U.S. crude oil supplies increased 3 million barrels (0.76%) for the week ending May 24, according to an Energy Information Administration report (link opens a PDF) released today.
After dropping 300,000 barrels the previous week, weaker refinery input (down 220,000 barrels per day) and a decline in imports (down 313,000 barrels per day) pushed oil supplies up to a new all-time high of 397.6 million barrels.
While oil inventories headed higher, gasoline supplies fell 1.5 million barrels and remain "in the upper half of the average range," according to the EIA. Demand remains weak, down a seasonally adjusted 2.4% over the past four weeks.
Weaker demand helped push pump prices down to a national average of $3.645 per gallon for May 27. That's $0.028 per gallon less than the previous week and $0.025 less than May 27, 2012.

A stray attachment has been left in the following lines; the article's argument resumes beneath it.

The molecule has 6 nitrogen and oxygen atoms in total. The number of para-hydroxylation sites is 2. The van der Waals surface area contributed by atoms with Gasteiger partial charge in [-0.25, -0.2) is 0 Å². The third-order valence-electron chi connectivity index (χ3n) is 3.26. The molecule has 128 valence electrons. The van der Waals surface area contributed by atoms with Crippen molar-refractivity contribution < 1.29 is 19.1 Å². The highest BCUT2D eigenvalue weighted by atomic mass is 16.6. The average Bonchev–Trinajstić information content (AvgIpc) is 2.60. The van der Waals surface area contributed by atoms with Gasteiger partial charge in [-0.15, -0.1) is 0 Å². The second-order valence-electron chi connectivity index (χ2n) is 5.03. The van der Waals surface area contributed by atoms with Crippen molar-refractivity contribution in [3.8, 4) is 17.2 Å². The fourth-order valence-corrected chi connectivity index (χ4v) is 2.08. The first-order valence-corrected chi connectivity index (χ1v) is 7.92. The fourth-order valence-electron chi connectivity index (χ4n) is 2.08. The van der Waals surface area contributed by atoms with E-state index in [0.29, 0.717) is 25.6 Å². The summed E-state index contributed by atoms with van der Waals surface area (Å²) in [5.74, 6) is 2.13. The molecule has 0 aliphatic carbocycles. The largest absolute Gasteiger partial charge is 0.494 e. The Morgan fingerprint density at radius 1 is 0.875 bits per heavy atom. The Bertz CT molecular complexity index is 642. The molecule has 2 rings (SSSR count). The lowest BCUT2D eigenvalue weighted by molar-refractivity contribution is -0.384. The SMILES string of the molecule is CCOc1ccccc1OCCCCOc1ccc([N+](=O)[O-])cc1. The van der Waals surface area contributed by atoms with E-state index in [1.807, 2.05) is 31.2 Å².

After falling 1.1 million barrels the prior week, distillates inventories bumped up 1.9 million barrels. Supplies remain "in the lower half of the average range for this time of year," and demand is a seasonally adjusted 1.4% in the last month.
The article Crude Oil Inventories Hit Record Highs originally appeared on Fool.com.
You can follow Justin Loiseau on Twitter, @TMFJLo, and on Motley Fool CAPS, @TMFJLo.Try any of our Foolish newsletter services free for 30 days. We Fools don't all hold the same opinions, but we all believe that considering a diverse range of insights makes us better investors. The Motley Fool has a disclosure policy.